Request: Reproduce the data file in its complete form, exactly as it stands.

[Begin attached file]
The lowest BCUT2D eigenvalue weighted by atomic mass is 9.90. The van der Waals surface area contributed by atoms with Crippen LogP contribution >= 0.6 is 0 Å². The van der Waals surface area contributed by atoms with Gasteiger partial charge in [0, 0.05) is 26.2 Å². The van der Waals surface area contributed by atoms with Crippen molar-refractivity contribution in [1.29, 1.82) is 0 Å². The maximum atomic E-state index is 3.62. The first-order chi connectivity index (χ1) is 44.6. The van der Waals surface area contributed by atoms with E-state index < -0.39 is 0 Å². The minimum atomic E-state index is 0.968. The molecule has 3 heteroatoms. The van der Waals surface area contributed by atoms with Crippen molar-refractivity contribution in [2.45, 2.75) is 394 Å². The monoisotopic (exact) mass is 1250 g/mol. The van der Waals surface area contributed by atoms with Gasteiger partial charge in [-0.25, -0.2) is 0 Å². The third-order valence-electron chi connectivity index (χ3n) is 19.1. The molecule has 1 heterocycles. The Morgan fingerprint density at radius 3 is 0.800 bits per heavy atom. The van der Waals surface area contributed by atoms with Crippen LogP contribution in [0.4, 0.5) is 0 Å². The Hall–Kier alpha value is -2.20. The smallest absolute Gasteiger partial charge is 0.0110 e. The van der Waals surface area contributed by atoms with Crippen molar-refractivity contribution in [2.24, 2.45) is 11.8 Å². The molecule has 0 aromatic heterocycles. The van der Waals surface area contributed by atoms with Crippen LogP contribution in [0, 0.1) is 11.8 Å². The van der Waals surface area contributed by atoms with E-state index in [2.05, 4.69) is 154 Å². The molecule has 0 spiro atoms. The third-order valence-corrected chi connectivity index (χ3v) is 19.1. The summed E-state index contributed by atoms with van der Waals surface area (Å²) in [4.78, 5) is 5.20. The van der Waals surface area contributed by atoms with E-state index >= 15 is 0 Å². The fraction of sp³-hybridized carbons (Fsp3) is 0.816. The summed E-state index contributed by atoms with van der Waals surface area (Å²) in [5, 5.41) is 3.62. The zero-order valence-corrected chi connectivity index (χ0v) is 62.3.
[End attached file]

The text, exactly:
The lowest BCUT2D eigenvalue weighted by atomic mass is 9.90. The van der Waals surface area contributed by atoms with Crippen LogP contribution >= 0.6 is 0 Å². The van der Waals surface area contributed by atoms with Gasteiger partial charge in [0, 0.05) is 26.2 Å². The van der Waals surface area contributed by atoms with Crippen molar-refractivity contribution in [1.29, 1.82) is 0 Å². The maximum atomic E-state index is 3.62. The first-order chi connectivity index (χ1) is 44.6. The van der Waals surface area contributed by atoms with E-state index < -0.39 is 0 Å². The minimum atomic E-state index is 0.968. The molecule has 3 heteroatoms. The van der Waals surface area contributed by atoms with Crippen molar-refractivity contribution in [2.45, 2.75) is 394 Å². The monoisotopic (exact) mass is 1250 g/mol. The van der Waals surface area contributed by atoms with Gasteiger partial charge in [-0.25, -0.2) is 0 Å². The third-order valence-electron chi connectivity index (χ3n) is 19.1. The molecule has 1 heterocycles. The Morgan fingerprint density at radius 3 is 0.800 bits per heavy atom. The van der Waals surface area contributed by atoms with Crippen LogP contribution in [0.4, 0.5) is 0 Å². The Hall–Kier alpha value is -2.20. The smallest absolute Gasteiger partial charge is 0.0110 e. The van der Waals surface area contributed by atoms with Crippen molar-refractivity contribution in [2.24, 2.45) is 11.8 Å². The molecule has 0 aromatic heterocycles. The van der Waals surface area contributed by atoms with Crippen LogP contribution in [0, 0.1) is 11.8 Å². The van der Waals surface area contributed by atoms with E-state index in [2.05, 4.69) is 154 Å². The molecule has 0 spiro atoms. The third-order valence-corrected chi connectivity index (χ3v) is 19.1. The summed E-state index contributed by atoms with van der Waals surface area (Å²) in [4.78, 5) is 5.20. The van der Waals surface area contributed by atoms with E-state index >= 15 is 0 Å². The fraction of sp³-hybridized carbons (Fsp3) is 0.816. The summed E-state index contributed by atoms with van der Waals surface area (Å²) in [5, 5.41) is 3.62. The zero-order valence-corrected chi connectivity index (χ0v) is 62.3.